Social Democratic MPs Urve Palo and Tanel Talve found that Estonia's development was held back, among other things, by ministries’ rivalry, which would make cooperation between them difficult.
Palo and Talve thought there was neither a common vision nor corresponding goals for state reform, the Baltic News Service reported on Thursday.
Talve, who chairs the parliamentary state reform support group, said that discussions of state reform as a matter of national importance needed to become regular. He voiced the opinion that the Riigikogu's Constitutional Committee should take the leading role in setting the reform in motion and seeing it through.
Palo said the state needed a chief architect with respective rights and obligations to look at the broader picture and make the ministries work together in the interest of common goals. This should be the task of the Prime Minister rather than that of the Finance Ministry, as such a duty would not be left to accountants in the private sector either.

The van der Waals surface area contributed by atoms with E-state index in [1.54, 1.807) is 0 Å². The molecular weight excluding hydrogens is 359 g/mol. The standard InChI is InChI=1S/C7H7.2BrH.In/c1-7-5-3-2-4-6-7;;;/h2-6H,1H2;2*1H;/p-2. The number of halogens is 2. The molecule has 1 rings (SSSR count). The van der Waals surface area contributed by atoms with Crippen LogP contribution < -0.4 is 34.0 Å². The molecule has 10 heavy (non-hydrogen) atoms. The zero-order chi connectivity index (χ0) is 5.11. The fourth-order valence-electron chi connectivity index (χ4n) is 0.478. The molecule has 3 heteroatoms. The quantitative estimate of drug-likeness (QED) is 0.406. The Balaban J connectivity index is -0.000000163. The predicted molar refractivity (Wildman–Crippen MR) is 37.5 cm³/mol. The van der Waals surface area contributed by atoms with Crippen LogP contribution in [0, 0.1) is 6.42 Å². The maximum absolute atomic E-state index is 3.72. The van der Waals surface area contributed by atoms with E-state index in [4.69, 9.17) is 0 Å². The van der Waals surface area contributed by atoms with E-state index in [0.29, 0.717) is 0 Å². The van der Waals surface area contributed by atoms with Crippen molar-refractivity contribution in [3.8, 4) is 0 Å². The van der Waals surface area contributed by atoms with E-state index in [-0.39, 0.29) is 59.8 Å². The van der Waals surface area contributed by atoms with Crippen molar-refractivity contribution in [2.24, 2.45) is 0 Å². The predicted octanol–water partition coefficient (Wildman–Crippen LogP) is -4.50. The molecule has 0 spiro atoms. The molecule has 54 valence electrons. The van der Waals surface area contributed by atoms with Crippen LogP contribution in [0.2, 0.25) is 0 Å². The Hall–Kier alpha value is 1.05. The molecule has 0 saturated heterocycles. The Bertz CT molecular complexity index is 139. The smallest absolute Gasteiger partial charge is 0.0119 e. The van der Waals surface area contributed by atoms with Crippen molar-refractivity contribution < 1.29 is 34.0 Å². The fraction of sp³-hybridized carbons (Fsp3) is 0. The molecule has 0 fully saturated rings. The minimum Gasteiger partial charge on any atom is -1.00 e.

The Social Democrats also expressed the wish that in the course of administrative reform not only the tasks and functions, but also the location of government institutions be reviewed, and that possibilities for relocating more public sector jobs to different regions across the country be given serious consideration.
"Estonia has been engaged in a contest for a long time. A competition for its people, so they would wish to live here, would not leave and, if they have to leave, would want to return here. People must sense that the state exists for them, not the other way around," Palo said.
Editor: Editor: Dario Cavegn